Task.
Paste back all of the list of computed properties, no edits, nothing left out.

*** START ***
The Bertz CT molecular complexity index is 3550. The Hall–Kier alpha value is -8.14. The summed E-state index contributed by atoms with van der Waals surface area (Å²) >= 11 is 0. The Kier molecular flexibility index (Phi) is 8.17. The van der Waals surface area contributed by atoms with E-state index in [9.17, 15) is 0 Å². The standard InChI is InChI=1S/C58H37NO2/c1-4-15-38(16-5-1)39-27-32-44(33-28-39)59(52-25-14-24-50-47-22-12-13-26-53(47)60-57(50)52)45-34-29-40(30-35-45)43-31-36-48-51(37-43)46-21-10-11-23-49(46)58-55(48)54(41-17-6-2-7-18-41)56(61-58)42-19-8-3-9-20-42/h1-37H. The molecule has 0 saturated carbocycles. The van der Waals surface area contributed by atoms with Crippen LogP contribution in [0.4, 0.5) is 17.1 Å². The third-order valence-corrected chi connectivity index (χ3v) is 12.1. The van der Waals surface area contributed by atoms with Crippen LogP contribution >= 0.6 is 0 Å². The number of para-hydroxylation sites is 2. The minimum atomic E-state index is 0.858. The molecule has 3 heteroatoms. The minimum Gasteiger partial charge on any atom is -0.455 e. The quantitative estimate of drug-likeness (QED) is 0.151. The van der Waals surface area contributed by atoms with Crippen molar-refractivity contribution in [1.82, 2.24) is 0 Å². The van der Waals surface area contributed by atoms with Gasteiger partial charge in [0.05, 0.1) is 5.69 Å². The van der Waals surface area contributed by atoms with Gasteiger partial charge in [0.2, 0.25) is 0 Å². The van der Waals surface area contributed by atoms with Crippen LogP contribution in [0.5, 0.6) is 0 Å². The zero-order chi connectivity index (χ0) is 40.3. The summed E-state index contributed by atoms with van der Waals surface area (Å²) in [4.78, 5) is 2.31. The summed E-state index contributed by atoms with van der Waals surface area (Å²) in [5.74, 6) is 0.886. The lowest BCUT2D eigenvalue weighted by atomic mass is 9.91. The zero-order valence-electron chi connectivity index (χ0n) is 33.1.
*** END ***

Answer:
The Bertz CT molecular complexity index is 3550. The Hall–Kier alpha value is -8.14. The summed E-state index contributed by atoms with van der Waals surface area (Å²) >= 11 is 0. The Kier molecular flexibility index (Phi) is 8.17. The van der Waals surface area contributed by atoms with E-state index in [9.17, 15) is 0 Å². The standard InChI is InChI=1S/C58H37NO2/c1-4-15-38(16-5-1)39-27-32-44(33-28-39)59(52-25-14-24-50-47-22-12-13-26-53(47)60-57(50)52)45-34-29-40(30-35-45)43-31-36-48-51(37-43)46-21-10-11-23-49(46)58-55(48)54(41-17-6-2-7-18-41)56(61-58)42-19-8-3-9-20-42/h1-37H. The molecule has 0 saturated carbocycles. The van der Waals surface area contributed by atoms with Crippen LogP contribution in [0.4, 0.5) is 17.1 Å². The third-order valence-corrected chi connectivity index (χ3v) is 12.1. The van der Waals surface area contributed by atoms with Crippen LogP contribution >= 0.6 is 0 Å². The number of para-hydroxylation sites is 2. The minimum atomic E-state index is 0.858. The molecule has 3 heteroatoms. The minimum Gasteiger partial charge on any atom is -0.455 e. The quantitative estimate of drug-likeness (QED) is 0.151. The van der Waals surface area contributed by atoms with Crippen molar-refractivity contribution in [1.82, 2.24) is 0 Å². The van der Waals surface area contributed by atoms with Gasteiger partial charge in [0.05, 0.1) is 5.69 Å². The van der Waals surface area contributed by atoms with Gasteiger partial charge in [0.2, 0.25) is 0 Å². The van der Waals surface area contributed by atoms with Crippen LogP contribution in [0.5, 0.6) is 0 Å². The zero-order chi connectivity index (χ0) is 40.3. The summed E-state index contributed by atoms with van der Waals surface area (Å²) in [4.78, 5) is 2.31. The summed E-state index contributed by atoms with van der Waals surface area (Å²) in [5.74, 6) is 0.886. The lowest BCUT2D eigenvalue weighted by atomic mass is 9.91. The zero-order valence-electron chi connectivity index (χ0n) is 33.1.